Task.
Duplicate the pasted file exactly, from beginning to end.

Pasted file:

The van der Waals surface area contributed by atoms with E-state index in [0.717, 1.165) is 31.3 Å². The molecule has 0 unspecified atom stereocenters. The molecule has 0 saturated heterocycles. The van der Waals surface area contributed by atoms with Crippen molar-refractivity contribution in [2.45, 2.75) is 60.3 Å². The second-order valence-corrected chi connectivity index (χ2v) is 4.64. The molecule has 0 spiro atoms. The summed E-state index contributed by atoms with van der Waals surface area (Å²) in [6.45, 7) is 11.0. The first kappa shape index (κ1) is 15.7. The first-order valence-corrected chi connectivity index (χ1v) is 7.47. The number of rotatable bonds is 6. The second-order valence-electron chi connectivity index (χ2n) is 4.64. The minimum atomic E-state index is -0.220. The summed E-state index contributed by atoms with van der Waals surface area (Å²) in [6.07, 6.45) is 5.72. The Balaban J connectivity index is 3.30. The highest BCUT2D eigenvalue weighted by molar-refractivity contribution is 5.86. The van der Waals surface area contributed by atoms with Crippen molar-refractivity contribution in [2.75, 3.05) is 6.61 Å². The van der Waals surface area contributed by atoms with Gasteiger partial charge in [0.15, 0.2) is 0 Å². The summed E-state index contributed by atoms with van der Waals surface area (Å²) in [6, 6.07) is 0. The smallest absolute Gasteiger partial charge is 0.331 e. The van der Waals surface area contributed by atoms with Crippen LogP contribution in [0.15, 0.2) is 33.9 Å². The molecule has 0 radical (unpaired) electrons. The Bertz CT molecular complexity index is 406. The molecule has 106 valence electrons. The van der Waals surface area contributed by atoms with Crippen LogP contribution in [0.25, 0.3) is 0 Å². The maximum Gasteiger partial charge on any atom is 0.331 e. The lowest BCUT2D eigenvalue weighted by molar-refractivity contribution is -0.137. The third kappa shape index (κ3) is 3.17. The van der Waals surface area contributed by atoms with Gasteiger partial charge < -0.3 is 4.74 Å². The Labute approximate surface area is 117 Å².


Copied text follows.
The van der Waals surface area contributed by atoms with E-state index in [0.717, 1.165) is 31.3 Å². The molecule has 0 unspecified atom stereocenters. The molecule has 0 saturated heterocycles. The van der Waals surface area contributed by atoms with Crippen molar-refractivity contribution in [2.45, 2.75) is 60.3 Å². The second-order valence-corrected chi connectivity index (χ2v) is 4.64. The molecule has 0 spiro atoms. The summed E-state index contributed by atoms with van der Waals surface area (Å²) in [6.45, 7) is 11.0. The first kappa shape index (κ1) is 15.7. The first-order valence-corrected chi connectivity index (χ1v) is 7.47. The number of rotatable bonds is 6. The second-order valence-electron chi connectivity index (χ2n) is 4.64. The minimum atomic E-state index is -0.220. The summed E-state index contributed by atoms with van der Waals surface area (Å²) in [6.07, 6.45) is 5.72. The Balaban J connectivity index is 3.30. The highest BCUT2D eigenvalue weighted by molar-refractivity contribution is 5.86. The van der Waals surface area contributed by atoms with Crippen molar-refractivity contribution in [2.75, 3.05) is 6.61 Å². The van der Waals surface area contributed by atoms with Gasteiger partial charge in [0.15, 0.2) is 0 Å². The summed E-state index contributed by atoms with van der Waals surface area (Å²) in [6, 6.07) is 0. The smallest absolute Gasteiger partial charge is 0.331 e. The van der Waals surface area contributed by atoms with Crippen LogP contribution in [0.15, 0.2) is 33.9 Å². The molecule has 0 radical (unpaired) electrons. The Bertz CT molecular complexity index is 406. The molecule has 106 valence electrons. The van der Waals surface area contributed by atoms with Crippen LogP contribution in [0.25, 0.3) is 0 Å². The maximum Gasteiger partial charge on any atom is 0.331 e. The lowest BCUT2D eigenvalue weighted by molar-refractivity contribution is -0.137. The third kappa shape index (κ3) is 3.17. The van der Waals surface area contributed by atoms with Gasteiger partial charge < -0.3 is 4.74 Å². The Labute approximate surface area is 117 Å².